next-best-transport! down with ethernet!

Vadim Antonov avg at
Fri Dec 30 13:40:35 CST 2011

On Fri, 2011-12-30 at 14:00 +0100, Vitkovsky, Adam wrote:
> Well hopefully we won't need to worry about the speed of light anymore

Nope. The laws of physics as currently understood prohibit sending information
faster than the speed of light. (The reality of FTL neutrino thingie is still
too early to tell).

> Basically when 2 photons or electrons are emitted form the same source -they 
>are somehow bound/entangled together -that means if we change the spin
>on one photon to "up" the other photon will have it's spin changed to
>"down" immediately - and it doesn't matter whether the photons are next
>to each other or light years away -this happens instantly (no energy is
>transferred yet the information is passed) -this was already tested
>between two cities

That's not what happens: the entangled particles are in superposition
state (i.e. they are carrying both |0> and |1> simultaneously).  When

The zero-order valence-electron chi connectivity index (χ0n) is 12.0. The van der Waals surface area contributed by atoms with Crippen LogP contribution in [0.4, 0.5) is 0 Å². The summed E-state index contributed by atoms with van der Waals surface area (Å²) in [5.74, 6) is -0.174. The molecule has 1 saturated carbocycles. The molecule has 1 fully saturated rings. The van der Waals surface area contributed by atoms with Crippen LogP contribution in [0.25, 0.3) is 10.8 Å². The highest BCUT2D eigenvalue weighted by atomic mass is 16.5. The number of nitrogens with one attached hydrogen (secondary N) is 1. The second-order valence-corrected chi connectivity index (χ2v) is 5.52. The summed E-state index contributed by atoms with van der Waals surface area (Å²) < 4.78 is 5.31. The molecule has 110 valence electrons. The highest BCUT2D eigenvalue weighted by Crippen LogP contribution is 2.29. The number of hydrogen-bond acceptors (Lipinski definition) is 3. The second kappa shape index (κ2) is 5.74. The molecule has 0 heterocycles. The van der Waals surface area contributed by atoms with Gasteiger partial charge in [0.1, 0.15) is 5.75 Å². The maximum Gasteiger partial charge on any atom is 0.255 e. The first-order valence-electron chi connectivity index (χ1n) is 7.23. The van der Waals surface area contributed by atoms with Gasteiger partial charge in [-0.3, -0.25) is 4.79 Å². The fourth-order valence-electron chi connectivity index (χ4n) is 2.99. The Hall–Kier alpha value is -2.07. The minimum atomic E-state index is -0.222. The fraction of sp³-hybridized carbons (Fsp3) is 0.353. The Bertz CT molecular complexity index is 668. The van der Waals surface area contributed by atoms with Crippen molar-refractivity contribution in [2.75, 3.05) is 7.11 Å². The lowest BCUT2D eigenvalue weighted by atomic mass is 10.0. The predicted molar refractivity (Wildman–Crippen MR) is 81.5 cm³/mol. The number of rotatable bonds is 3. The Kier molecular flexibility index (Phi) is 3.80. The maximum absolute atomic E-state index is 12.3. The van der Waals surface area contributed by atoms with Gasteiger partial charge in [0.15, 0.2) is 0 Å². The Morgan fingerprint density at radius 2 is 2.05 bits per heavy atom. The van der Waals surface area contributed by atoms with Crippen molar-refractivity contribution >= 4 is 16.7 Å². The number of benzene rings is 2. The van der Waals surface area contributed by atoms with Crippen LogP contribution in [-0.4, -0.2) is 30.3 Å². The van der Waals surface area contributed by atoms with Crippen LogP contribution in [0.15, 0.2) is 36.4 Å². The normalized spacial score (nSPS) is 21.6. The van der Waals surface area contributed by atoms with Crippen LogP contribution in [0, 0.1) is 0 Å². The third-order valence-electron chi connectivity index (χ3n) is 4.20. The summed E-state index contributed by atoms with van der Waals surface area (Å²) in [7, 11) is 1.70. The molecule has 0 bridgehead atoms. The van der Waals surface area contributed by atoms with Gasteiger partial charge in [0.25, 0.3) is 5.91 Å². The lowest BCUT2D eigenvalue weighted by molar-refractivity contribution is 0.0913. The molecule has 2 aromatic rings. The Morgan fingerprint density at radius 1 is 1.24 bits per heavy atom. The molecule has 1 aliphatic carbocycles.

the measurement on one of them is made, their common wavefunction
collapses, leaving them in random specific state.  I.e. if you measured
one |0> the other will be |1>, or vice versa.  Changing quantum state of
an entangled particle to a known state will simply break entanglement
(the story is more complicated, but I don't want to get into arcana).
Because of that the quantum entanglement *cannot be used to transmit
information* between receiving points, so this non-local action at a
distance doesn't break the relativistic prohibition on FTL information

However, this effect is still useful because it is a way to generate
random encryption keys, which will "just happen" to be the same at both
ends, hence the quantum cryptography.  Anybody trying to snoop on the
entangled photons in transit will cause premature wavefunction collapse
which can be statistically detected (in practice sources of entanglement
and phase detectors are not perfect, so quantum cryptography is not

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